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George Gordon Meade Easby (1918 – December 11, 2005) was the great-grandson of U.S. Civil War General George Gordon Meade of the Union Army and a descendant of seven signers of the U.S. Declaration of Independence. Easby's mother was a descendant of Nicholas Waln, who came to Philadelphia, Pennsylvania, in 1682, the same year as William Penn, aboard the ship Lamb and was later given the area now known as Frankford.[1]

Easby was a multi-talented person, from being a Hollywood actor/producer to a cartoonist after World War II, and from serving the government as a U.S. State Department employee for twenty-five years to being a radio talk host. He was also a major art/antique collector, who inherited more than 100,000 antiques and personal items, many of which had been in his family for centuries. His collection includes items belonging to Gen. George Meade, a chair and other high valued items belonging to Napoleon Bonaparte as well as jewelry belonging to Joséphine de Beauharnais. Many pieces from his collection have been loaned to the White House and U.S. State Department for its diplomatic reception rooms. Some of his pieces are also housed at the Philadelphia Museum of Art.[2]

George Easby lived nearly all of his life at his family's Baleroy Mansion in the Chestnut Hill section of Philadelphia, Pennsylvania. It is said to be one of the most actively haunted houses in the United States.[3] His father, May Stevenson Easby, and his mother, Henrietta Large Easby, moved into Baleroy Mansion in the late 1920s when Easby was only about 11 years old. He also had a younger brother at the time named May Stevenson Easby Jr. who died mysteriously at the approximate age of 10.[2][4]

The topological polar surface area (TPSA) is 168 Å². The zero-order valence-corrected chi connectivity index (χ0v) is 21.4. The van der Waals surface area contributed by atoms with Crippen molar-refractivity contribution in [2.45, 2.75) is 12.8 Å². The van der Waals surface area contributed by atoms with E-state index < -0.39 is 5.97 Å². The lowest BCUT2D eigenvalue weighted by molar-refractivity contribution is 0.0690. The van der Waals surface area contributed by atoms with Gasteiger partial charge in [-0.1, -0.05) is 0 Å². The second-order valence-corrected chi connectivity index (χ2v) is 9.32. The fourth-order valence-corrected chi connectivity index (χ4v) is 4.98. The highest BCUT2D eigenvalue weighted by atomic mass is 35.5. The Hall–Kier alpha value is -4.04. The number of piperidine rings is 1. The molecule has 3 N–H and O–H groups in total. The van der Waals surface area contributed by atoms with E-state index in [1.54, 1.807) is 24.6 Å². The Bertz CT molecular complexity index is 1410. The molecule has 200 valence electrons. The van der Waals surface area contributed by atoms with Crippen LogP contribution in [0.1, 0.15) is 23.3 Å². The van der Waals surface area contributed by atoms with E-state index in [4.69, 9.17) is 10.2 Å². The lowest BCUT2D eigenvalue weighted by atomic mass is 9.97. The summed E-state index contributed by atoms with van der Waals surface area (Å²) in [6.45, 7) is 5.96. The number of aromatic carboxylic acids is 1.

Easby was a graduate of Chestnut Hill Academy and studied illustration for five years at the Philadelphia College of Art. Easby has been known to many as an extremely kind and generous person. He died on December 11, 2005, at Keystone Hospice in Wyndmoor, PA, at the age of 87, leaving no siblings or children. He was buried at Laurel Hill Cemetery in Philadelphia.[1]

See also

  • Chair of Death

References

  1. 1.0 1.1 Chesnut Hill Local - Visitors didn’t stand a “ghost of a chance” George G. Meade Easby, a one-of-a-kind Hiller By Len Lear, December 15, 2005 Issue. Cite error: Invalid <ref> tag; name "CHL" defined multiple times with different content
  2. 2.0 2.1 Chestnut Hill Local - Obituaries (George Easby), December 15, 2005 Issue.
  3. Baleroy Mansion - Chestnut Hill, PA
  4. Sightings, episode 63 resp. season 3 episode 22, aired on TV on 23 April 1995

External links

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